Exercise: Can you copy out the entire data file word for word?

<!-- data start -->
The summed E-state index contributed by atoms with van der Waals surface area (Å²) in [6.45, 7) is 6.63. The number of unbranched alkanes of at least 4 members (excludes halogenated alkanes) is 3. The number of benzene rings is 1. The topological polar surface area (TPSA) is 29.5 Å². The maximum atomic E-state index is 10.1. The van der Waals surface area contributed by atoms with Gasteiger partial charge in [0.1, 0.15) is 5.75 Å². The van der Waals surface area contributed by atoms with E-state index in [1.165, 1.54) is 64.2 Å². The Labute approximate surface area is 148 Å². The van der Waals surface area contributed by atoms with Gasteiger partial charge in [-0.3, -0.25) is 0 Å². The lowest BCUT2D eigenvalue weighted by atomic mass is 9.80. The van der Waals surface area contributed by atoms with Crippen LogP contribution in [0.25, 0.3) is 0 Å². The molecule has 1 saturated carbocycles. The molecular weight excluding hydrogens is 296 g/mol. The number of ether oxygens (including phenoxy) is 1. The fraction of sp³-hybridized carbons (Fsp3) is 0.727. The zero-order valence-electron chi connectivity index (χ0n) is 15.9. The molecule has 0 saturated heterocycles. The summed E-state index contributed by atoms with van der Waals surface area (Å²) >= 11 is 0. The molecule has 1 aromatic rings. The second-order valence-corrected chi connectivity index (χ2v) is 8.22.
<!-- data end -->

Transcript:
The summed E-state index contributed by atoms with van der Waals surface area (Å²) in [6.45, 7) is 6.63. The number of unbranched alkanes of at least 4 members (excludes halogenated alkanes) is 3. The number of benzene rings is 1. The topological polar surface area (TPSA) is 29.5 Å². The maximum atomic E-state index is 10.1. The van der Waals surface area contributed by atoms with Gasteiger partial charge in [0.1, 0.15) is 5.75 Å². The van der Waals surface area contributed by atoms with E-state index in [1.165, 1.54) is 64.2 Å². The Labute approximate surface area is 148 Å². The van der Waals surface area contributed by atoms with Gasteiger partial charge in [-0.3, -0.25) is 0 Å². The lowest BCUT2D eigenvalue weighted by atomic mass is 9.80. The van der Waals surface area contributed by atoms with Crippen LogP contribution in [0.25, 0.3) is 0 Å². The molecule has 1 saturated carbocycles. The molecular weight excluding hydrogens is 296 g/mol. The number of ether oxygens (including phenoxy) is 1. The fraction of sp³-hybridized carbons (Fsp3) is 0.727. The zero-order valence-electron chi connectivity index (χ0n) is 15.9. The molecule has 0 saturated heterocycles. The summed E-state index contributed by atoms with van der Waals surface area (Å²) >= 11 is 0. The molecule has 1 aromatic rings. The second-order valence-corrected chi connectivity index (χ2v) is 8.22.